Is there a magic to it? Many times it seems that agencies are fishing for credentials based on the brand you have or are promoting as if there is any, or worse, based on the brand want to quote an exorbitant corporate rate

Is there a fairly universal magic word to get the same $50-$150 hourly rate range that booking direct with models entails? Or even for test shoots

Mar 11 18 04:00 pm Link

Photographer

Eagle Rock Photographer

Posts: 1286

Los Angeles, California, US

PH Freelance wrote:
...
If i would pay a model for a photo session, what can i expect?
...
Can i use the photos on my portfolio, sell them on stocks or for editorial purpose?
...

You should expect to get a full model release. Or you may become a very melancholy Dane

A nice summary of applicable DANISH law is here:

  http://gettingthedealthrough.com/area/4 … y-denmark/

A full model release allows virtually any usage.

Mar 11 18 04:28 pm Link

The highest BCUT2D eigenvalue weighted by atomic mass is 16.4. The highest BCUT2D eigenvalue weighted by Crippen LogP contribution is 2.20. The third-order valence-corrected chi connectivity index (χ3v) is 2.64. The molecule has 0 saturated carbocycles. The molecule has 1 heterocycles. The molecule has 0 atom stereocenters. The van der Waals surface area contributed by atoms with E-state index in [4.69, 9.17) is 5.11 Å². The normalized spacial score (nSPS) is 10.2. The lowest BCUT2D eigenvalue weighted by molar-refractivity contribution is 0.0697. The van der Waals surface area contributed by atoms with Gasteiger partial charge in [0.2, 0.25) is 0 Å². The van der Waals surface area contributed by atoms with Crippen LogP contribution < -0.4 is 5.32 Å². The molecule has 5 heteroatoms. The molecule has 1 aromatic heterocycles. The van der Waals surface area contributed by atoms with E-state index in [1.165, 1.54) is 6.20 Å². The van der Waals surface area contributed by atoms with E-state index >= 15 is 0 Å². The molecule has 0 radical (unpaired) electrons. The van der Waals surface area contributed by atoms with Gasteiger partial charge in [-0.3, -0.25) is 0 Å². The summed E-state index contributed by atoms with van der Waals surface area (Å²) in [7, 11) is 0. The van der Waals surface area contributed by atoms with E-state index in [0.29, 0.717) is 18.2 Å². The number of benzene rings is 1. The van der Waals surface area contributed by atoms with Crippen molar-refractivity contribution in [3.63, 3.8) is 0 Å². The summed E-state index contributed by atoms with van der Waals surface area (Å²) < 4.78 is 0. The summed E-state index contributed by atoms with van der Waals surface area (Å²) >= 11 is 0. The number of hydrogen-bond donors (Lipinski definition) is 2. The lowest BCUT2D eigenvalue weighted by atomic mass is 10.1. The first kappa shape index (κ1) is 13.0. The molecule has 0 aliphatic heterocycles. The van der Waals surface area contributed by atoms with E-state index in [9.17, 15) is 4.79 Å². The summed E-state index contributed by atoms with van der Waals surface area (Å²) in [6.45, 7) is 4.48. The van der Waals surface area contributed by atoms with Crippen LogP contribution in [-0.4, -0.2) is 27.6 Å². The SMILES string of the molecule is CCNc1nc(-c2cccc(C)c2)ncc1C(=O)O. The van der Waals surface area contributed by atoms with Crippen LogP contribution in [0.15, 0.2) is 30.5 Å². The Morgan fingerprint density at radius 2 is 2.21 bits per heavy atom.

Photographer

Vector One Photography

Posts: 3488

Fort Lauderdale, Florida, US

What can you expect ?  Everything and nothing.  It runs from someone who is professional, shows up as agreed, and is a dream to work with by falling into poses on their own and just knowing how to give you the look you want. That's on the good end, on the other end is someone who just stands there and thinks looking pretty is all that is needed.  Money does not always mean good. I would say look carefully at their pictures.  Just one problem... okay, more than one. Is the picture current ?  And just how many pictures did it take to get that one great one ?  I'm sure if I take 10,000 images at least a handful will be great no matter how bad a model she is.

On the up side, using an agency although more expensive is more of a guarantee as they very rarely keep around a model that is bad at her job.  Too many complaints from those that hire her and no one wants to work with her a second time is a sure way to get released from her agency.